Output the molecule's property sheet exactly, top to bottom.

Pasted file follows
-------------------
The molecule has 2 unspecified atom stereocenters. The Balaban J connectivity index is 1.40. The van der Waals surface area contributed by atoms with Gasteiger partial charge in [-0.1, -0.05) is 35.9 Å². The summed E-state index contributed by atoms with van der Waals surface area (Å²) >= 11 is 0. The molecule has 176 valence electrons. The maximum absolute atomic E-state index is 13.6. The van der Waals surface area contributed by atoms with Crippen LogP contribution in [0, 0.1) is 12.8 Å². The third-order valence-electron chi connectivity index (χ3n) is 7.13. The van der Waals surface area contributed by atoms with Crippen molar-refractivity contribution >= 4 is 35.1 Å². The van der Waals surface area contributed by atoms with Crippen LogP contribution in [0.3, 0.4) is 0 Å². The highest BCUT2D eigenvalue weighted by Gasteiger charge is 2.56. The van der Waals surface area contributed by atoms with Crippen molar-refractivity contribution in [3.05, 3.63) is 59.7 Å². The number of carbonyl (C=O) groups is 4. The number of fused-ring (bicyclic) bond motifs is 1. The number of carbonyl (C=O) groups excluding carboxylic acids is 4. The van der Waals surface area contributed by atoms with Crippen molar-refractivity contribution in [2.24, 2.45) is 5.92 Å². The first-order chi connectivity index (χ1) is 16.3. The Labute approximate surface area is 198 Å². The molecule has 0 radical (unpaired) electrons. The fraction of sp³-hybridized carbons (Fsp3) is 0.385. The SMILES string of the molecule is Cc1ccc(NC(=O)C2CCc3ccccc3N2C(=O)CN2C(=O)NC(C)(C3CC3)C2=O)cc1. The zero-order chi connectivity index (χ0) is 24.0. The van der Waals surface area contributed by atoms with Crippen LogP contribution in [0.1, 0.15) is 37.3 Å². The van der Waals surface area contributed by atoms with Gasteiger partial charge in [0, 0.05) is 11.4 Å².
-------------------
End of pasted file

The molecule has 2 unspecified atom stereocenters. The Balaban J connectivity index is 1.40. The van der Waals surface area contributed by atoms with Gasteiger partial charge in [-0.1, -0.05) is 35.9 Å². The summed E-state index contributed by atoms with van der Waals surface area (Å²) >= 11 is 0. The molecule has 176 valence electrons. The maximum absolute atomic E-state index is 13.6. The van der Waals surface area contributed by atoms with Crippen LogP contribution in [0, 0.1) is 12.8 Å². The third-order valence-electron chi connectivity index (χ3n) is 7.13. The van der Waals surface area contributed by atoms with Crippen molar-refractivity contribution >= 4 is 35.1 Å². The van der Waals surface area contributed by atoms with Crippen LogP contribution in [0.3, 0.4) is 0 Å². The highest BCUT2D eigenvalue weighted by Gasteiger charge is 2.56. The van der Waals surface area contributed by atoms with Crippen molar-refractivity contribution in [3.05, 3.63) is 59.7 Å². The number of carbonyl (C=O) groups is 4. The number of fused-ring (bicyclic) bond motifs is 1. The number of carbonyl (C=O) groups excluding carboxylic acids is 4. The van der Waals surface area contributed by atoms with Crippen molar-refractivity contribution in [2.24, 2.45) is 5.92 Å². The first-order chi connectivity index (χ1) is 16.3. The Labute approximate surface area is 198 Å². The molecule has 0 radical (unpaired) electrons. The fraction of sp³-hybridized carbons (Fsp3) is 0.385. The SMILES string of the molecule is Cc1ccc(NC(=O)C2CCc3ccccc3N2C(=O)CN2C(=O)NC(C)(C3CC3)C2=O)cc1. The zero-order chi connectivity index (χ0) is 24.0. The van der Waals surface area contributed by atoms with Crippen LogP contribution in [0.1, 0.15) is 37.3 Å². The van der Waals surface area contributed by atoms with Gasteiger partial charge in [0, 0.05) is 11.4 Å².